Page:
Liverpool’s Jurgen Klopp and Chelsea’s Thomas Tuchel have been entwined since the latter took over from the former at Mainz 05, and again at Borussia Dortmund. But Chelsea fans will be hoping he can conjure a different kind of dethroning when the Blues head to Liverpool this Thursday.
Unfortunately, although Tuchel has had ample success serving as Klopp’s successor, he hasn’t had much in games going up against his two-time predecessor. He’s faced Klopp as many times as any manager in his career, and none have beaten him as many times. Nine losses in 14 encounters, with just two wins, makes for grim reading, literalizing the sensation that the 53-year-old is always one step ahead of him.
Still, you’re only as good as your last game in some quarters, and in the duo’s most recent tussle Tuchel obtained his first win since 2010. Should he wish to make it two in two, he would do well to heed the tactics used that time out (for the record, I don’t for one second think this is news to him, but it might to you).
On that occasion, though the attacking merits of Neymar, Kylian Mbappe and co (Edison Cavani’s Parisian nickname) stole the headlines with a peppering display, it was the peppery midfield pivot of Marquinhos and Marco Verratti that ran the show. And when I say peppery midfield pivot, I mean that all-seeing, all-doing “double six” we’ve been hearing so much about.
Since N’Golo Kante’s return from injury, we’ve seen him for a formidable partnership with Mateo Kovacic, stepping into the metronomic boots of Jorginho and returning them to their former disruptively marauding roots. This was epitomized in the closing moments of the weekend’s bore-draw with Manchester United – the only other notable event being the gradual realization of all Chelsea fans that they actually, unfathomably missed Marcos Alonso – when the Frenchman thwarted the League’s most potent counter-attack with an interception so improbable it begged rewinding.
With Kante back doing the improbable, and Kovacic looking as indefatigably composed as he ever has, it could allow Tuchel the platform to finally unleash his attack – permitting the kind of frantic freedom that allowed Mbappe and Neymar to run riot at the Parc des Princes that November night.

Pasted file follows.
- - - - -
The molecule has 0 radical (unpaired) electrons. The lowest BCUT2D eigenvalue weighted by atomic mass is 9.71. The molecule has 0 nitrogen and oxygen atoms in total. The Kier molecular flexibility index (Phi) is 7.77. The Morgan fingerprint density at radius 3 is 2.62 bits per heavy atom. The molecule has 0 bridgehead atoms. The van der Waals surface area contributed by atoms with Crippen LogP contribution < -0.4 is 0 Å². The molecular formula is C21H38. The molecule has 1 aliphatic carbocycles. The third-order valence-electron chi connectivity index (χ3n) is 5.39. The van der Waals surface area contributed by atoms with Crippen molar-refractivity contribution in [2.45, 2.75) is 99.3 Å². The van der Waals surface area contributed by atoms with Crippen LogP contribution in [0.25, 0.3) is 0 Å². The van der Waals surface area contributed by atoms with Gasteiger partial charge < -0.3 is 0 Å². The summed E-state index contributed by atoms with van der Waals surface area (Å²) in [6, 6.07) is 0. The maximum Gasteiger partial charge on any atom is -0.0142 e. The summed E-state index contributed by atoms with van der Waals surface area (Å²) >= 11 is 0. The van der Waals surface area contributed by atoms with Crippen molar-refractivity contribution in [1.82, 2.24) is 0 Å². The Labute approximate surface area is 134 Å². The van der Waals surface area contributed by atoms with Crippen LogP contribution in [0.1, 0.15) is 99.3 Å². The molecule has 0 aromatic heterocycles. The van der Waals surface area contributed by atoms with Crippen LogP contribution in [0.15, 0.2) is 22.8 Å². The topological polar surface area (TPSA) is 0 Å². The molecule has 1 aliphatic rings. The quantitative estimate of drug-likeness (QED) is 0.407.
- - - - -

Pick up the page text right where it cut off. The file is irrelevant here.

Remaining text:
Of course, that’s something pundits and punters alike have been pining after for some time, and perhaps Anfield is as ambitious a petri-dish there is for such a thing, but it warrants considering, especially considering the potential burn out of players like Mason Mount. The Englishman has – ironically, for all the concern at his initial omission – retained his status as the Blues’ best offensive player of the moment under Tuchel, but sooner or later the confidence-drained, Covid-recovering German elephant in the room must be addressed.
Though Liverpudlian eyes may be more glued to the German that got away – Timo Werner – there’s no doubt Blues fans everywhere would love to see at least a glimpse of what an in-form Havertz can do by the end of the season. With Werner suitably firing once more, the gangly gegenpresser will be next on Tuchel’s list of lockdown home improvements.
Putting him up against such a formidable gaggle of gegenpressers (it is a gaggle of gegenpressers, no?) on Merseyside may be fire and brimstone stuff, but with Kante and Kovacic in the groove they’re in, Tuchel could even do away with his precious 3-4-2-1 for a more abrasive 4-4-2, such as, yes, the one utilized in 2018 to such a great effect against the Reds’ fabled 4-3-3.
In which case, who knows, an unlikely pairing of the costly Germanic couple up top on their own could be on the cards. If not, Giroud in the Cavani role and Werner in the Mbappe one seems equally enticing. Essentially, the options for experimentation – even in this British baptism of one of Germany’s most tactically astute managerial meetings – are as plentiful as the scoreline permutations.